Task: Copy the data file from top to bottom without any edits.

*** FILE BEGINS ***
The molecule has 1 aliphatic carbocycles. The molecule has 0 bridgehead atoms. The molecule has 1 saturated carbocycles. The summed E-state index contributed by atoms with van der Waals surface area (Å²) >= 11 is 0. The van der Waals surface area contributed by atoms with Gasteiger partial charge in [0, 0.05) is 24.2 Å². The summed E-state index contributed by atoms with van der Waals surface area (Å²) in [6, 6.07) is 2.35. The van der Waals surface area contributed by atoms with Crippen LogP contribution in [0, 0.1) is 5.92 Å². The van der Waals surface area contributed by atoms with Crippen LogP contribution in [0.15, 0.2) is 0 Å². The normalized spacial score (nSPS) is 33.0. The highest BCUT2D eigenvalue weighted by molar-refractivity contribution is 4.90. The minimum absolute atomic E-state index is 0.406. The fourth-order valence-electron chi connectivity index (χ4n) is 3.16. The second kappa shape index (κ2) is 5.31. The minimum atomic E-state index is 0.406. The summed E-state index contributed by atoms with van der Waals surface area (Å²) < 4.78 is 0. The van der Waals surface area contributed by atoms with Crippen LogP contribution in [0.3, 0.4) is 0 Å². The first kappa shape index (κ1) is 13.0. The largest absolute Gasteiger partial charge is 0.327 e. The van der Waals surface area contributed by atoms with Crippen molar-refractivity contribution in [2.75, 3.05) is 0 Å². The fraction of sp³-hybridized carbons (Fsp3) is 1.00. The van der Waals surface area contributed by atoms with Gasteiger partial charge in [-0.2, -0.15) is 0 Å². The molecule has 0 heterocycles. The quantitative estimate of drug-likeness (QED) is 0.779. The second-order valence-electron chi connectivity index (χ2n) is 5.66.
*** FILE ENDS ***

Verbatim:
The molecule has 1 aliphatic carbocycles. The molecule has 0 bridgehead atoms. The molecule has 1 saturated carbocycles. The summed E-state index contributed by atoms with van der Waals surface area (Å²) >= 11 is 0. The van der Waals surface area contributed by atoms with Gasteiger partial charge in [0, 0.05) is 24.2 Å². The summed E-state index contributed by atoms with van der Waals surface area (Å²) in [6, 6.07) is 2.35. The van der Waals surface area contributed by atoms with Crippen LogP contribution in [0, 0.1) is 5.92 Å². The van der Waals surface area contributed by atoms with Crippen LogP contribution in [0.15, 0.2) is 0 Å². The normalized spacial score (nSPS) is 33.0. The highest BCUT2D eigenvalue weighted by molar-refractivity contribution is 4.90. The minimum absolute atomic E-state index is 0.406. The fourth-order valence-electron chi connectivity index (χ4n) is 3.16. The second kappa shape index (κ2) is 5.31. The minimum atomic E-state index is 0.406. The summed E-state index contributed by atoms with van der Waals surface area (Å²) < 4.78 is 0. The van der Waals surface area contributed by atoms with Crippen LogP contribution in [0.3, 0.4) is 0 Å². The first kappa shape index (κ1) is 13.0. The largest absolute Gasteiger partial charge is 0.327 e. The van der Waals surface area contributed by atoms with Crippen molar-refractivity contribution in [2.75, 3.05) is 0 Å². The fraction of sp³-hybridized carbons (Fsp3) is 1.00. The van der Waals surface area contributed by atoms with Gasteiger partial charge in [-0.2, -0.15) is 0 Å². The molecule has 0 heterocycles. The quantitative estimate of drug-likeness (QED) is 0.779. The second-order valence-electron chi connectivity index (χ2n) is 5.66.